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Brian Williams' Death Penalty Question

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NBC News anchor Brian Williams demonstrated last night that he lives in a bubble, out of touch with the views of most Americans, particularly on the subject of the death penalty.

Williams wanted to ask Rick Perry is he ever lost sleep worrying that one of the people executed in Texas might be innocent.  That would be a decent enough question, but Williams blew it by working in the number of inmates executed during Perry's tenure.  As we have explained before, that much-ballyhooed "record" is merely the result of Perry being the longest-serving governor of the largest state that actually carries out its executions regularly.  The percentage of murderers sentenced to death in Texas is about average for the death penalty states.

Why did Williams throw in that number?  I suspect that within the bubble of people that he normally associates with, that number is considered an indication of something wrong.  But it is not considered an indication of something wrong by most Americans.  Polls consistently show high, steady support for capital punishment.  Even a majority of Democrats support it.  (Gallup, 11/8/2010). Needless to say, the mostly Republican audience last night was overwhelmingly in favor, and so applause broke out at Williams' mention of the number.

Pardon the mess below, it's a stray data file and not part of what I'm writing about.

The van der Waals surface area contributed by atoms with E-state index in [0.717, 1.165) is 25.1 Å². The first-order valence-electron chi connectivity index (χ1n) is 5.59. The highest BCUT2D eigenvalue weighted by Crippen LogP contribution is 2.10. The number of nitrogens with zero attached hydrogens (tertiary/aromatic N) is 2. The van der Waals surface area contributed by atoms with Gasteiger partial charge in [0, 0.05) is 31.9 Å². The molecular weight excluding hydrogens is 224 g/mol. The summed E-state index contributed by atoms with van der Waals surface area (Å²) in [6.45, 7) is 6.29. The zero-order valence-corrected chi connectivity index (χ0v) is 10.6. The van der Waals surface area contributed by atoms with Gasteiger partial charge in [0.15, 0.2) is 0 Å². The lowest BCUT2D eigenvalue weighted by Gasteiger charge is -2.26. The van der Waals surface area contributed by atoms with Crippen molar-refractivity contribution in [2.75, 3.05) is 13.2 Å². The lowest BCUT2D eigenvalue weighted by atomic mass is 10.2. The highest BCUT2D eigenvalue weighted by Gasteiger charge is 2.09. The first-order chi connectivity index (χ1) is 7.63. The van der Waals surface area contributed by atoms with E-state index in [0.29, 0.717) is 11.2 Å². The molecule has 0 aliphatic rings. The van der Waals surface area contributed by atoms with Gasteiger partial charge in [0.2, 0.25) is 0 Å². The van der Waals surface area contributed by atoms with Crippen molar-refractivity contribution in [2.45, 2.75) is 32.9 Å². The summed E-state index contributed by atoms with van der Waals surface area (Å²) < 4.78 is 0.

Williams was surprised by the applause, and his follow-up question was, "What do you make of that dynamic that just happened here, the mention of the execution of 234 people drew applause?"

Why was he surprised?  The fact that Texas does indeed carry out its capital judgments, unlike, say, California, is properly considered a good thing by people who support capital punishment, and Williams couldn't be so clueless as to not know that supporters would comprise most of the audience.  Could he?  Of course it's bad that 234 people committed crimes so atrocious as to deserve to be executed, but that is the world we live in.

By the way, when the Democrats have a contested primary in 2016, will we get to see a debate on Fox News Channel with questions propounded by Rush Limbaugh, Michelle Malkin, and Sean Hannity?  Doubtful, but it sure would be fun.

Update:  James Taranto has this column at the WSJ:  "Perhaps the most striking statement at last night's Republican presidential debate came not from Rick Perry or Mitt Romney but from the audience, which applauded the preface of one of moderator Brian Williams's questions."

1 Comment

The other piece of the "dynamic" is that the audience probably appreciated that someone was willing to stand up and defend something that they believe in. I would say that it is suprising that Williams was so out of touch, given that he is a journalist, but sadly I am not surprised.

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